Bengaluru: Outgoing Karnataka Chief Minister Siddaramaiah and JD(S) President HD Kumaraswamy address the media after a meeting with Governor Rudabhai Vala in relation with  in Bengaluru on Tuesday. (PTI Photo/Shailendra Bhojak) (PTI5_15_2018_000169B)
Bengaluru: Outgoing Karnataka Chief Minister Siddaramaiah and JD(S) President HD Kumaraswamy address the media after a meeting with Governor Rudabhai Vala in relation with in Bengaluru on Tuesday. (PTI Photo/Shailendra Bhojak) (PTI5_15_2018_000169B)

The only option before the beleaguered Karnataka Chief Minister H D Kumaraswamy is to recommend a fresh poll on the valid ground that no party in present circumstances is in a position to provide a stable government. And to add moral and constitutional heft to the recommendation, he should do it ahead of the crucial trust vote in the Assembly which is scheduled for Thursday, July 18. Because he has lost his majority after 16 MLAs deserted the JD(S)- Congress coalition, the usual skullduggery governments indulge in to stay afloat may not succeed this time. The Supreme Court in an extraordinary order on a petition filed by the rebel MLAs ruled that neither the Speaker nor their respective legislative party leaders can force them to attend the House, though the court declined to prescribe any time-limit for the Speaker to pronounce on the validity or otherwise of the resignations of the 16 legislators. In other words, the clause that empowers the Speaker to disqualify a rebel MLA for defiance of the party whip stands extinguished, at least in the present case. The ruling has come in for sharp criticism from the Congress Party for its alleged aid to alleged defectors.

Even if the credentials of the Congress Party to cry foul in the matter remain suspect, having defied the anti-defection law both in word and spirit whenever it suited, it has the liberty to play victim now that the BJP is benefiting from playing the same dirty game it had played not very long ago. In the most likely scenario after the SC ruling, the coalition government is bound to lose the trust vote. Numbers are stacked against it. When it was installed in power last year, the Karnataka post-poll coalition had 117 members as against the BJP’s 106.

With the resignation of 16 MLAs, ten of the Congress and six of the JD(S), the ruling combine is down to 101 in a House of 225. With the BJP claiming the support of 107 members, it is no rocket science to figure out that the dice is fully loaded against Kumaraswamy. What magic can he perform in the next few hours before the vote that can help him win the majority? The answer is nothing.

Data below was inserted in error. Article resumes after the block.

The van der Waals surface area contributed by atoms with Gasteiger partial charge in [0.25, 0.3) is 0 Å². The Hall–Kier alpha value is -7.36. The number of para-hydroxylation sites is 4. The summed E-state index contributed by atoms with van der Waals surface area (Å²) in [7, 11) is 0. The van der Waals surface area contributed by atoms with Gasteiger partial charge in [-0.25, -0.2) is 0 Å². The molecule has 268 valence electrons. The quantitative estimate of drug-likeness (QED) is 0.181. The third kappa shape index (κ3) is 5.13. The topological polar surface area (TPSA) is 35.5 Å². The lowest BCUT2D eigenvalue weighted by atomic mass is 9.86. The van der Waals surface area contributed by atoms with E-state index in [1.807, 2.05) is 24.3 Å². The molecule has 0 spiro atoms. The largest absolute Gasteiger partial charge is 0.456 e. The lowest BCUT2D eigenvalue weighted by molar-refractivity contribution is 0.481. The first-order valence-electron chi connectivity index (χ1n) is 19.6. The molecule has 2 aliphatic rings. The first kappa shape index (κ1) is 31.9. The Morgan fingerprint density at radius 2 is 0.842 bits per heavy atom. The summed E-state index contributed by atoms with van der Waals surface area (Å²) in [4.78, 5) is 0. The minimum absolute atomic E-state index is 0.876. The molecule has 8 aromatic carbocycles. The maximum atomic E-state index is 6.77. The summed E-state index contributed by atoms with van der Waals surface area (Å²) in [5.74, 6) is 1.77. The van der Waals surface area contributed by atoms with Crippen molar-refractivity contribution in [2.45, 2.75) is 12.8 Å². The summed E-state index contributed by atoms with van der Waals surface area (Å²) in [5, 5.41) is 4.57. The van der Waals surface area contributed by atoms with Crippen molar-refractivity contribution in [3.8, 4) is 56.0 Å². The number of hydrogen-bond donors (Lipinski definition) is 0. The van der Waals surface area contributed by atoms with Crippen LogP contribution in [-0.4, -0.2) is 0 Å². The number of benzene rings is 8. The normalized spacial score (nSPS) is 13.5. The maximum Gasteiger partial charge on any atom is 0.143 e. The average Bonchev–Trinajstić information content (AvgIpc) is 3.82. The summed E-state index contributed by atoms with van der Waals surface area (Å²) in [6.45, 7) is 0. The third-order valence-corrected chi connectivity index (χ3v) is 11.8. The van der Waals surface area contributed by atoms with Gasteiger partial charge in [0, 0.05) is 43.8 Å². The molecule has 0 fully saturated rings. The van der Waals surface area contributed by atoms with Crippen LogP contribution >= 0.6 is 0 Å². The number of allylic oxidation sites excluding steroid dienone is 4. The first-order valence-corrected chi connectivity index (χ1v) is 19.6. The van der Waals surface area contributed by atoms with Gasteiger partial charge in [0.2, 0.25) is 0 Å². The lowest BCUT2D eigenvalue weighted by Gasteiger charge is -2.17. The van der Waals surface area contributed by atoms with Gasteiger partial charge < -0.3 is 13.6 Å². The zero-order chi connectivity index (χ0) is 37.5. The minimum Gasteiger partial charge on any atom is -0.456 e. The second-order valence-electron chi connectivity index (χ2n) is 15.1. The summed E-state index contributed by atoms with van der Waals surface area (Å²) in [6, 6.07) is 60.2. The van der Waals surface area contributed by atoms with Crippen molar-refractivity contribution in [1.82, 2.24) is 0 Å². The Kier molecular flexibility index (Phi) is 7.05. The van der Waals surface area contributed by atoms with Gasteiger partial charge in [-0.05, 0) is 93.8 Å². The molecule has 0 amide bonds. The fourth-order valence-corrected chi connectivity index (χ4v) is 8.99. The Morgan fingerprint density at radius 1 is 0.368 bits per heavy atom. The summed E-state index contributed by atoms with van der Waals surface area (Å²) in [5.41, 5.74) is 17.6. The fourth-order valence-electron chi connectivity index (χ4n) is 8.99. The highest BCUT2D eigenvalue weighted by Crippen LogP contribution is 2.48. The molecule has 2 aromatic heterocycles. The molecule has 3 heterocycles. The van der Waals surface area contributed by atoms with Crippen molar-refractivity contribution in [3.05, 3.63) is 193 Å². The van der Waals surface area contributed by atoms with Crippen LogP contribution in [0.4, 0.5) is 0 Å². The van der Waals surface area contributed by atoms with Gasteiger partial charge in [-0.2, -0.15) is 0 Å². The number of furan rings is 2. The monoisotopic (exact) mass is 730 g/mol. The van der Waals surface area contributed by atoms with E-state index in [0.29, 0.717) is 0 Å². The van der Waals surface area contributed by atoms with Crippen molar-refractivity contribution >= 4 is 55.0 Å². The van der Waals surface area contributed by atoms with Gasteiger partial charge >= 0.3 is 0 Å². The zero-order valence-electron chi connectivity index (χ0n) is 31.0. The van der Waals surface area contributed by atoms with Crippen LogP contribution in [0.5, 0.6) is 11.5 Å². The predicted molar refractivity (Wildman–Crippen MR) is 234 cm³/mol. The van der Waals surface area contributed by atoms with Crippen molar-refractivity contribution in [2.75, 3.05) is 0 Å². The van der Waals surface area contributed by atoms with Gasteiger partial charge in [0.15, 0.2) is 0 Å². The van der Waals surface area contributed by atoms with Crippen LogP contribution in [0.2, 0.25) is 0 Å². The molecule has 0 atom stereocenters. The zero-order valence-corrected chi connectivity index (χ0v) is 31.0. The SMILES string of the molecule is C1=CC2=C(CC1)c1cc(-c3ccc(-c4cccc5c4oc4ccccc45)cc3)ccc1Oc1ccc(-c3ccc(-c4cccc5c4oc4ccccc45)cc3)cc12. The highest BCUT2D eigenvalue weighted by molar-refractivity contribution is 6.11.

However the Government might have a trick up its sleeve insofar as the Speaker K R Ramesh Kumar, whose refusal to decide on the validity of the resignations was challenged in the apex court, can suo motu accept the recommendation of the Congress and JD(S) for the disqualification of the rebels. Disqualification would bar the defectors from contesting the resulting by-elections whereas the acceptance of resignations would allow them to not only contest the by-elections but would allow them to become ministers in the next government while they seek re-election within the six-month period.

Whether disqualification should follow after the Speaker has accepted the resignations or the other way round was not clear since the SC declined to clarify the matter. In this welter of confusion the only way out is to press for a fresh poll. Even if the BJP succeeds in forming the government after the ouster of Kumaraswamy, it will remain on edge, for a handful of disgruntled MLAs can hold it to ransom.

Besides, a BJP government under the circumstances will lack moral sheen. In its hurry to grab power in as many States as possible, the BJP is attracting deserved criticism for being power-hungry and opportunistic, just as the Congress did in its heyday. It should avoid becoming another Congress unless it too is impervious to an iota of political morality just as the Congress was at the height of its popularity.

People are not fools. They tuck away all these small and big infringements of the moral code in their short memory and take it out on the transgressor at election-time. Besides, there is another important reason why the BJP too should settle for a fresh election rather than allow B S Yeddyurappa to fulfill his ambition to occupy the chief ministerial ‘gaddi’ in the dying years of his political career. Yeddyurappa is not exactly a paragon of political virtue. His party should give him a well-earned retirement and instead groom a younger leader with potential and a clean image as the BJP’s new face in Karnataka. The party cannot be a prisoner of Yeddyurappa’s ambition.

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